The approach I suggest in this article is to use the SQL Compare GUI to set up a project file to store the standard filter and options settings for all the schema comparison operations you do on a database, rather than having a project file for every operation. The idea is that rather than have a project file for every operation, you get as close as possible to one project file per database.

When you are automating database comparisons, you then read the configuration from the project file for every process that uses the same configuration settings. I’ll supply PowerShell functions that will read all the option and filter settings from the project file, requiring you to specify only the required data sources for the comparison, and any other required parameter ‘switches’ like the report type. All this information is saved into an XML Argument file that is then passed directly to the SQL Compare command line for execution.

Saving and reusing SQL Compare configuration information

SQL Compare uses three types of XML file to record how a comparison should be done: a Project files (.scp). a filter file (.scpf) and an XML Argument file (.xml). SQL Compare uses and maintains only the first two, but the command-line can read all three.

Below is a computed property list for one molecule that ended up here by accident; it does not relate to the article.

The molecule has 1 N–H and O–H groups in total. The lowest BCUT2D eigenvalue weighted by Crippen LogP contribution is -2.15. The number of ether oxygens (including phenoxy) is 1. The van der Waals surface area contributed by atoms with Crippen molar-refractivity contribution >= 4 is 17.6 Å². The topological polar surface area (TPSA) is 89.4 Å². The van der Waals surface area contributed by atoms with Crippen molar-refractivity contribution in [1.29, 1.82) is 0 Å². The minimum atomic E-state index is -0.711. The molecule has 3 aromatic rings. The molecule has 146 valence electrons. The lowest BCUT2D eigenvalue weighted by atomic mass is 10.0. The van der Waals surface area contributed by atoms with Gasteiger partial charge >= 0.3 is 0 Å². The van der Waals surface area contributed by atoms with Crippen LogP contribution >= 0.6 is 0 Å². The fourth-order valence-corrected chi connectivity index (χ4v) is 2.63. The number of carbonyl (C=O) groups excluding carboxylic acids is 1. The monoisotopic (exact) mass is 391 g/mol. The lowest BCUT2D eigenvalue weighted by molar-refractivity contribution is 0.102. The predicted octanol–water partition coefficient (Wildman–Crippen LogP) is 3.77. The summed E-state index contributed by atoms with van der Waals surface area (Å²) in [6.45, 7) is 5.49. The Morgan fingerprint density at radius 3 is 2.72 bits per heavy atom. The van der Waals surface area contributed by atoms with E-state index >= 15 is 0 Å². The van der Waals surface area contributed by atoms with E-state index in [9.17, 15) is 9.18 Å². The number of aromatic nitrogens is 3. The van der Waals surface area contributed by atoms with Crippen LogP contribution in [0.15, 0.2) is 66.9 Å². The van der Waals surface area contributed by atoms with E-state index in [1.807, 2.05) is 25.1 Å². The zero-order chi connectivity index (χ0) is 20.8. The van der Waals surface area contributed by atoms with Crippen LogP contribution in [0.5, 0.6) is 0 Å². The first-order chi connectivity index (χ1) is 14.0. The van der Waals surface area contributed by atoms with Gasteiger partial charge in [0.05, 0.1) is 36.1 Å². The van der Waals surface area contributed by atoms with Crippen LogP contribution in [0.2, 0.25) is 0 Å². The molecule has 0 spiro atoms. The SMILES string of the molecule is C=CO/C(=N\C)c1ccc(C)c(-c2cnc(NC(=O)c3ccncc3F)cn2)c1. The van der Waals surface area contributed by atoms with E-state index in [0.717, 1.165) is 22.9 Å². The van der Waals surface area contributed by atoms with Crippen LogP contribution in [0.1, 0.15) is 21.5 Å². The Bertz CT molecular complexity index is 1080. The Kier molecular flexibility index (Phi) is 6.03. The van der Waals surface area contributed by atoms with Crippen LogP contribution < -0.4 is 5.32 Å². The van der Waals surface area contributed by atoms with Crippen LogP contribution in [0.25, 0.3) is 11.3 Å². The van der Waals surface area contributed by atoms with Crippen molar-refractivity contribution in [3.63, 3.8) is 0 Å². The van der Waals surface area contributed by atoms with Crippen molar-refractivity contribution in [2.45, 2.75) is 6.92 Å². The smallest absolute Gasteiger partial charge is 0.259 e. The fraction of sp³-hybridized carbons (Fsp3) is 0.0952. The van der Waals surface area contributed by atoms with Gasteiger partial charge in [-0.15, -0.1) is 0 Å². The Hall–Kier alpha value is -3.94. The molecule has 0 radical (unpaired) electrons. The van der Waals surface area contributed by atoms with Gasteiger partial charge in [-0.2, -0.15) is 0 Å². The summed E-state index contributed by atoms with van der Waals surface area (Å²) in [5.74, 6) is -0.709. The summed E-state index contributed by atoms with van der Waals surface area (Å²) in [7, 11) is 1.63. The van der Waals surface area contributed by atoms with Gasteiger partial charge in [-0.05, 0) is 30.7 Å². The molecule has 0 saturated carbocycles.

Project files

A project file is the source for all the configuration information for a schema comparison. Amongst other factors, it specifies the following:

  • Data sources – identifies the source and target databases to be compared
  • Filters – to include or exclude certain classes of objects (like users, roles, DDL triggers), or even specific objects, from comparisons and deployments. These appear in the project file as a set of “include” switches and can be saved and shared separately. If you stick to excluding classes of objects only, rather than specifying objects by name, you can reuse of the same filter settings across any comparison projects involving the same database.
  • Options – specify details of how the comparison and deployment should be done. These appear in the project file as a comma-delimited <options> list and can’t be saved separately. Broadly there are two types of options:
    • Ignore options – ignore certain types of differences between objects during comparison and deployment, such as differences in collations when comparing character data, or differences in fill factor when comparing indexes and keys